Paxton, who design and manufacture security systems has announced the first recipients of the scheme which has been created in collaboration with the University of Brighton.
The Paxton Scholarship, which launched in November last year, offered the opportunity for students studying engineering and product design related courses at the University to win one of three scholarship places each worth £10,000 plus a 3-month paid work placement with the company from July 2018.
As part of the scholarship, the three scholars will participate in technology research projects at Paxton, that will then form the final year project of their degree course.
In November 2017, the company hosted a student open day at its new state-of-the-art facility, the Paxton Technology Centre, which was attended by over 100 students from the University of Brighton. The open day provided them with the opportunity to learn more about the company and the application process, meet Paxton’s experts in Product Development and Research, and receive hands on technology demonstrations of the company’s diverse product range.
From those that applied, 16 were then invited to an assessment day, where they undertook a series of practical tasks and interviews. The successful three students selected are:
Yury Johnson, aged 20 who is studying (BEng) Electronic and Computer Engineering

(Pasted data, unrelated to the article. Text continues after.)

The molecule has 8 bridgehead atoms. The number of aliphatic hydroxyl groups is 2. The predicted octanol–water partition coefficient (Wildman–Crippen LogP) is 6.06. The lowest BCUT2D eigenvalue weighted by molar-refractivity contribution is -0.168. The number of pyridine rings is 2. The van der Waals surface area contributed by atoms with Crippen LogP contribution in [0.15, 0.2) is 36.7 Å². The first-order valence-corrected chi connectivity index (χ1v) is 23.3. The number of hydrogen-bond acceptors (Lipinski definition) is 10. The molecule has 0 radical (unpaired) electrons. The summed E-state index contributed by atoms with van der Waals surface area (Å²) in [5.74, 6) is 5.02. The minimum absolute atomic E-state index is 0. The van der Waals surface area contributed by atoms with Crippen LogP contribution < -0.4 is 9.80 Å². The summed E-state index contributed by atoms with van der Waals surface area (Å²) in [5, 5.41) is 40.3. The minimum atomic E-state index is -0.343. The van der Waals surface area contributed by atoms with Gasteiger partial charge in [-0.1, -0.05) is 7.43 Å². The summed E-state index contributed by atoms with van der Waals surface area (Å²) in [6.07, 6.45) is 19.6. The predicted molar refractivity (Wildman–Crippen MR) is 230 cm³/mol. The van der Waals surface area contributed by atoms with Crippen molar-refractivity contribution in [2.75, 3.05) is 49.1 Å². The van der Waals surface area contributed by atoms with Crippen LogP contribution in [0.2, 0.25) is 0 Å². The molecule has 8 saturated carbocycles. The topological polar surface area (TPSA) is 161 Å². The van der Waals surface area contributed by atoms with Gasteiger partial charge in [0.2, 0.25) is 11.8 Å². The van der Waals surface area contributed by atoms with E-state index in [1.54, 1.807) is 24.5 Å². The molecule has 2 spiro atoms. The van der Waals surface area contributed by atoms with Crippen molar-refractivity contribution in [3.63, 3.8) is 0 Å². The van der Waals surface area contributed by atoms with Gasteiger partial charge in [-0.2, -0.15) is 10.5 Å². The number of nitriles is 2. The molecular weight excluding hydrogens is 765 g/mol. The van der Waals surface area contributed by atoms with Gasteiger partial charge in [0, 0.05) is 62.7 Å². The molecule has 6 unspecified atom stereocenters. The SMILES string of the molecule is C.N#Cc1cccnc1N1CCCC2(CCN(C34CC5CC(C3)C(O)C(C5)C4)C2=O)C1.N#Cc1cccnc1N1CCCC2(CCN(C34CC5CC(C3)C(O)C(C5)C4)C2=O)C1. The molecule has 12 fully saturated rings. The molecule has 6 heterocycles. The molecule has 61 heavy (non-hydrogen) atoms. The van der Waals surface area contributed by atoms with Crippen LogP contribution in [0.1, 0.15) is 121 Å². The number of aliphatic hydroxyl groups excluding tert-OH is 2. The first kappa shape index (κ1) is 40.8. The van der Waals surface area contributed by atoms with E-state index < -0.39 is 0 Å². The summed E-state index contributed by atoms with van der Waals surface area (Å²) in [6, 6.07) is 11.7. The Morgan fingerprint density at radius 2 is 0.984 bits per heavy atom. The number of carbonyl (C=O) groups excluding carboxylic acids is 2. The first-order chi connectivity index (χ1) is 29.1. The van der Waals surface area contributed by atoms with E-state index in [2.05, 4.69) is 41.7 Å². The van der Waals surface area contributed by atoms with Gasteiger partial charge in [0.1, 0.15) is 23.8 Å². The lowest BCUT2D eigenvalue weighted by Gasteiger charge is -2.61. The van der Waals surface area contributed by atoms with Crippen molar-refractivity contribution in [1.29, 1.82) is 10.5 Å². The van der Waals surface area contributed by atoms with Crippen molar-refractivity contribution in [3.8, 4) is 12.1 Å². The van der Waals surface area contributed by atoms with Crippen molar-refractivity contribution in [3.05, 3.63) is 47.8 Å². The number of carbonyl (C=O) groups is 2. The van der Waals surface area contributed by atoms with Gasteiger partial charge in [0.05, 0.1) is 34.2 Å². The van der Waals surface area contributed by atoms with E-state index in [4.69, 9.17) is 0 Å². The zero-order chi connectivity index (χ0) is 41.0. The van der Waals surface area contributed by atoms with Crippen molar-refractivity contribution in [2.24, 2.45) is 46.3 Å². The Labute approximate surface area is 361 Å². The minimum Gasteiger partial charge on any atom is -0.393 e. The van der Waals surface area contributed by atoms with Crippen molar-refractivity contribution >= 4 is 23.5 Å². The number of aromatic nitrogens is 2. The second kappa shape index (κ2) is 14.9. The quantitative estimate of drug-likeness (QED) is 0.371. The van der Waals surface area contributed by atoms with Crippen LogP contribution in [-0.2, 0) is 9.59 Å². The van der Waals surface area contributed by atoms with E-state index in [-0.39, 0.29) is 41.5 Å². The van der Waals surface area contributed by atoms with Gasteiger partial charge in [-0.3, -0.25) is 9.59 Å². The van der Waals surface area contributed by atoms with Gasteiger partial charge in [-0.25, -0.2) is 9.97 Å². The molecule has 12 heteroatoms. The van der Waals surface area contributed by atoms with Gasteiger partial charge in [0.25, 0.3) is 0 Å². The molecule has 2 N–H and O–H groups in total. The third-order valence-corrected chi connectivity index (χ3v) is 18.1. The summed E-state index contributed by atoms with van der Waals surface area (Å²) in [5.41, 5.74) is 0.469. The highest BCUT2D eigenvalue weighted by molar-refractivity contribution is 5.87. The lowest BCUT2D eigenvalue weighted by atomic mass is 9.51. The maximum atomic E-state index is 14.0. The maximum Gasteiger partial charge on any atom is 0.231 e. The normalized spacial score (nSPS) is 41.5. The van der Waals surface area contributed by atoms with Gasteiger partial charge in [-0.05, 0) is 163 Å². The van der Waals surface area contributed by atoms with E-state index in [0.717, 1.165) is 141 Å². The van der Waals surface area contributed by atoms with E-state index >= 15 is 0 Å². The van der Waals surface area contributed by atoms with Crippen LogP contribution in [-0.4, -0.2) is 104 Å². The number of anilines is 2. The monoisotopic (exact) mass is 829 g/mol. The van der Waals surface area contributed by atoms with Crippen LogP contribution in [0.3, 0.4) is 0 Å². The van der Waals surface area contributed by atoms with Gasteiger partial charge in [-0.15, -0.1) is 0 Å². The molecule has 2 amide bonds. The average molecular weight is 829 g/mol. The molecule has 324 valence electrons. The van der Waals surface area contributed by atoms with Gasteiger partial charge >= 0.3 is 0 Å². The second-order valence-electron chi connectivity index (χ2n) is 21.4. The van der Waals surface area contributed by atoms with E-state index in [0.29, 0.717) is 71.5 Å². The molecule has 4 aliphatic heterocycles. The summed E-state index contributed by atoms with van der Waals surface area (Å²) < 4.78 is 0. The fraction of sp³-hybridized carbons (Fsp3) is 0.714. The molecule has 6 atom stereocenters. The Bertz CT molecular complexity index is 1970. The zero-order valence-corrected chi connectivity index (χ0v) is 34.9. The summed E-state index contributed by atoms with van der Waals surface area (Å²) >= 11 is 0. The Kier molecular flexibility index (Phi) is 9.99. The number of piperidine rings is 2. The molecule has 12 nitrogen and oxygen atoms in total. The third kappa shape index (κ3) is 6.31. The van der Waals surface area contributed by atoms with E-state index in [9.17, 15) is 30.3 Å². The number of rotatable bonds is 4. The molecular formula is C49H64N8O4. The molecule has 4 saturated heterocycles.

Laurence Budd, aged 21 who is studying (BSc) Computer Science
Sam Innes, aged 20 who is also studying (BSc) Computer Science
Commenting on the programme, Adam Stroud, Paxton’s Chief Executive, said: “I’d like to congratulate the three students that have secured the 2018 Paxton Scholarship. The Paxton Scholarship is a long-term initiative designed to ensure that we can secure the bright-minds needed for the company’s continued success and prosperity. I am thrilled at how the initiative was embraced by both the team at Paxton as well as the students and staff at the University of Brighton.
“We hope that for the students involved, the Paxton Scholarship will mean much more than just financial help. Industry experience, without having to take a year out, will be invaluable to their development and help them to decide what career they wish to pursue. We also believe it will continue to highlight the diverse range of roles available within the security industry and the opportunities offered by a growing and exciting business sector.”
Sam Davies, University of Brighton’s Director of Philanthropy & Alumni Engagement said: “Congratulations to the students and to Paxton for introducing this exciting and unique opportunity.
“We are delighted to have partnered with Paxton in establishing this new scholarship programme which provides our students with access to the realities of the workplace and the challenges companies like Paxton face on a day-to-day basis.”
Scientists have unveiled new engine technology that will significantly increase fuel efficiency and reduce harmful emissions for heavy goods vehicles (HGVs).
Researchers at the University of Brighton and industry partners Ricardo have demonstrated that by storing and injecting liquid air into split-cycle engines, fuel consumption is reduced by up to 30 per cent while NOx fumes and particle emissions are also reduced.
The new technology would enable long-haul freight lorries to fully comply with inner-city emission restrictions, saving hauliers thousands of pounds per year. It also has potential cost-saving benefits for other diesel-fuelled industries including marine and rail.